San Diego calm despite thousands of impatient migrants in Tijuana

Federal Police install barricades in Tijuana, in the state of Baja California, Mexico, Nov. 17, 2018. EPA-EFE/JOEBETH TERRIQUEZ

Federal Police install barricades in Tijuana, in the state of Baja California, Mexico, Nov. 17, 2018. EPA-EFE/JOEBETH TERRIQUEZ


The city of San Diego in California on Saturday remained calm despite thousands of United States-bound migrants camping on the other side of the border in the Mexican city of Tijuana for days.

According to latest estimates, nearly 4,000 people are waiting in shelters across the border, including some 1,500, who had arrived in the migrant caravan from Honduras on Oct. 13.

The process of granting asylum, however, might take long since the US administration, led by President Donald Trump, had moved to limit it stating that asylum can only be requested at San Ysidro in San Diego.

Although the regulation will be in force for 90 days initially, US Customs and Border Protection estimates that this would mean around a four-month-long wait for these migrants before the procedure for their asylum request could begin.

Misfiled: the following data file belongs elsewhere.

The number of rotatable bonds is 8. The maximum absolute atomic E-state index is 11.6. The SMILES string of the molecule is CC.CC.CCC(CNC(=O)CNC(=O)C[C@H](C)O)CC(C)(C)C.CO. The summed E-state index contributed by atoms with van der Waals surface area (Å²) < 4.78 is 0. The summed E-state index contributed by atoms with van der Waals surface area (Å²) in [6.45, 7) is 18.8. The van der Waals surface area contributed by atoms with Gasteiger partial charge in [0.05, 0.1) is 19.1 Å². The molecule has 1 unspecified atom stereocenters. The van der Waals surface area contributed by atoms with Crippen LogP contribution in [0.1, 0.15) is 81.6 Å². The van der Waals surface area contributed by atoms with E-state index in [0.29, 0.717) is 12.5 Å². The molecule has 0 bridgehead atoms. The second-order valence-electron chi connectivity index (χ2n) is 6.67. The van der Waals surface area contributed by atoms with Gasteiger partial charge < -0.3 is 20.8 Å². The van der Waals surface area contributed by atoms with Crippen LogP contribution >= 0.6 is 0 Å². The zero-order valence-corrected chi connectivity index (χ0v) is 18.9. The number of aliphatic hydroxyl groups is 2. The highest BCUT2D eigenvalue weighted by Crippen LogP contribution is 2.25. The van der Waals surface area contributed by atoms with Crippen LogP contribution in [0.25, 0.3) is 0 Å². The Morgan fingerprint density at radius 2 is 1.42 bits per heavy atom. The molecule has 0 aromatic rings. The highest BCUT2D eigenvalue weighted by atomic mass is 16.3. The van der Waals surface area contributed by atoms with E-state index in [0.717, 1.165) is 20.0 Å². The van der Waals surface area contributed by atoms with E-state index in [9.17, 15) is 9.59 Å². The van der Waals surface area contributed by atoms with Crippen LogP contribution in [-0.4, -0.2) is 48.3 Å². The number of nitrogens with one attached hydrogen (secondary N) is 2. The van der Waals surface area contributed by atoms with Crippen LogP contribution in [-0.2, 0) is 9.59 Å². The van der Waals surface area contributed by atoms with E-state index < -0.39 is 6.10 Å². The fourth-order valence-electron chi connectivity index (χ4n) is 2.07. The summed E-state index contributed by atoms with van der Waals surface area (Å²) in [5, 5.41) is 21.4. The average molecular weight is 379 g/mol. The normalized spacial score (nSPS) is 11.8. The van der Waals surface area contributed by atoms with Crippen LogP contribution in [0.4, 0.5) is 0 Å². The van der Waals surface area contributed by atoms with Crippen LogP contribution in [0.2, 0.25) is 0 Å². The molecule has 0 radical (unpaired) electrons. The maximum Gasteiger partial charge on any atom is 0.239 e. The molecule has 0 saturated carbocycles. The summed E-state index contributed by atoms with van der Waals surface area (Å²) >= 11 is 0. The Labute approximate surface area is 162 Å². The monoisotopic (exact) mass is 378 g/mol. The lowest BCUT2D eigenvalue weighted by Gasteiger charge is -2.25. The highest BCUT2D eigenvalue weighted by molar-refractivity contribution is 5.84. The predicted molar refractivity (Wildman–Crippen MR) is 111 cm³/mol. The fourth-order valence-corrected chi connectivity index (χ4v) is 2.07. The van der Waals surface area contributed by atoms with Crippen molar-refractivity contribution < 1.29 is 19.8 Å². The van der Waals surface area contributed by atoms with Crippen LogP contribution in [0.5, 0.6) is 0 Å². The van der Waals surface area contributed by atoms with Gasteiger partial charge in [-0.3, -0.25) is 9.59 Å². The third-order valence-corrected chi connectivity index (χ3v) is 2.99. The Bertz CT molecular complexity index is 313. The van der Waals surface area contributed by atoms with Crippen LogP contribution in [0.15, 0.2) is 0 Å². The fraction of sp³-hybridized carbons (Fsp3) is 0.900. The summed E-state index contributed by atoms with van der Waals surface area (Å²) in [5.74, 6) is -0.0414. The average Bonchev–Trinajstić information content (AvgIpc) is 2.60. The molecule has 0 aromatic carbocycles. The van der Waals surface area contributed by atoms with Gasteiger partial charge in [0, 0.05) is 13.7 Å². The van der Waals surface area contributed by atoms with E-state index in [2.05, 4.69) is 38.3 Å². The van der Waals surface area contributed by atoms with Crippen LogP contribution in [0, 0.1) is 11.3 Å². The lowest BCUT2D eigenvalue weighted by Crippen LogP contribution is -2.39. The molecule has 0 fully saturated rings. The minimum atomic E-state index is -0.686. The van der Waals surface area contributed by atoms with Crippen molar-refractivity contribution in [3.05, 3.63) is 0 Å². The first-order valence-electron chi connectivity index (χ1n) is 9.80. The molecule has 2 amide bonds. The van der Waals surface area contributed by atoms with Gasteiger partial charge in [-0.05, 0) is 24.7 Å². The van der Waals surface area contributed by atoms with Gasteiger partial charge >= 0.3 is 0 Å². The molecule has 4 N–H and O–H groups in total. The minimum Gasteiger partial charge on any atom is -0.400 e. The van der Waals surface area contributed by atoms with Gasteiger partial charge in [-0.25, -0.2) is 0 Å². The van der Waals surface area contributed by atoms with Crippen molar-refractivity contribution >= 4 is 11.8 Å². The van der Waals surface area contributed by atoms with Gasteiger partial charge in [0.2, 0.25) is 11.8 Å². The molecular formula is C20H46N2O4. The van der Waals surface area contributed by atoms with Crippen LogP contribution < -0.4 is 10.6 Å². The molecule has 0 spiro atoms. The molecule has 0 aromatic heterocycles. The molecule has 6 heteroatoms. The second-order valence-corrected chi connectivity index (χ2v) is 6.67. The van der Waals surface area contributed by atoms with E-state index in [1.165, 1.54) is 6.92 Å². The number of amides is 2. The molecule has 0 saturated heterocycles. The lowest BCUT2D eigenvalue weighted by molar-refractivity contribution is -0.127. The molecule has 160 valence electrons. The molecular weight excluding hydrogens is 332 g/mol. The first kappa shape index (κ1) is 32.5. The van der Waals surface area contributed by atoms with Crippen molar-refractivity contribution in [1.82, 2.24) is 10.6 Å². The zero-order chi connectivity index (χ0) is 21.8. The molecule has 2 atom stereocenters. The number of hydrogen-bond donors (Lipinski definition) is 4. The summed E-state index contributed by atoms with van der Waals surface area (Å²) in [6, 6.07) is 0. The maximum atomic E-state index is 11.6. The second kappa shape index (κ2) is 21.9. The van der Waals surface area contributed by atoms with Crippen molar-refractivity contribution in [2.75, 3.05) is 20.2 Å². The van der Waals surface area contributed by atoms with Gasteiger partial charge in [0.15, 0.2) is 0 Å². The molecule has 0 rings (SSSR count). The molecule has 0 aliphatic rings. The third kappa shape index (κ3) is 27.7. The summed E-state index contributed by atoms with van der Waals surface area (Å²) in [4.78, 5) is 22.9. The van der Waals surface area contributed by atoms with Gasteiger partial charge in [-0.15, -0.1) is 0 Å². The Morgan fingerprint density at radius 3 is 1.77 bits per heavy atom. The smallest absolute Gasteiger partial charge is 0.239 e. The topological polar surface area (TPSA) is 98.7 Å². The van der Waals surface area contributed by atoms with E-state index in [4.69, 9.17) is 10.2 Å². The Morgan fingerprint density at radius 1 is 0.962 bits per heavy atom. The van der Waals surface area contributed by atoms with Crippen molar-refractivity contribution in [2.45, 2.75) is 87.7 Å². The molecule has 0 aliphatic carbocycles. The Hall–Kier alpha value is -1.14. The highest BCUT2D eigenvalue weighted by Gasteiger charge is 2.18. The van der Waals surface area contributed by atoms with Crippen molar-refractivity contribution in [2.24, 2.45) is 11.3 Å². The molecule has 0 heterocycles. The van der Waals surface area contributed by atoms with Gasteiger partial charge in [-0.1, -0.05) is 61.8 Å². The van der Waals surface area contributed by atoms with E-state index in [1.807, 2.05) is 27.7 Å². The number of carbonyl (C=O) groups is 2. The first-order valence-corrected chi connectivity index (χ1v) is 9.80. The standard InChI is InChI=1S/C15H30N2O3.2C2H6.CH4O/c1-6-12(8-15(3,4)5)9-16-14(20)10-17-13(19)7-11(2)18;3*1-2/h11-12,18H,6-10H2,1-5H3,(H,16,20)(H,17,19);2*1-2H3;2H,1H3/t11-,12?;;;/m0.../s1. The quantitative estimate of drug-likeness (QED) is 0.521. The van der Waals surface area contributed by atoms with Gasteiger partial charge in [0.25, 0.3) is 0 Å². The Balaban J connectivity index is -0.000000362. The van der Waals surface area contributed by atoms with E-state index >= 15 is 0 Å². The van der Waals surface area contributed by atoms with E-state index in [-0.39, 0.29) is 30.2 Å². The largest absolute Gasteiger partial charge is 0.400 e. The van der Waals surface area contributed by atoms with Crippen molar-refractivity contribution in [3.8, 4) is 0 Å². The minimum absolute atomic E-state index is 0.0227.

However, despite mounting tension in Tijuana, where migrants have been arriving in large numbers and are forced to camp outside the city, San Diego has remained calm.

“There have been no violence or protests. It is only that a large amount of money has been spent on deployment of soldiers without arms here,” a New Yorker, Ricardo Callen told EFE, referring to the deployment of thousands of soldiers at the border with Mexico.

A clear example of the calm is the Friendship Park, which serves as a regular meeting place for the recently arrived immigrants to the country with their relatives and friends from across the border.

The park was closed on Saturday morning after US authorities decided to shut it down over the weekend after some migrants tried to enter the country through Imperial Beach, located at the western end of the park.

Earlier on Friday, a CBP official was almost hit by a stone thrown at him across the border during the inspection of the fence’s reinforcement work.

“People are angry because there are some aggressive migrants, we offer them money, food, shelter, water and they do not value it, which is bad. We Mexicans who come to the US cannot do that, because they are opening the doors to us,” Ruby, a Mexican woman working on the US side of the border told EFE.

Alleged aggression by some members of these caravans that have been traveling toward north through Mexico for weeks had led Trump to order deployment of troops along the southern border of the country.

According to Pentagon, some 5,900 soldiers are deployed across the states of California, Arizona and Texas to assist border agents with logistics and security issues.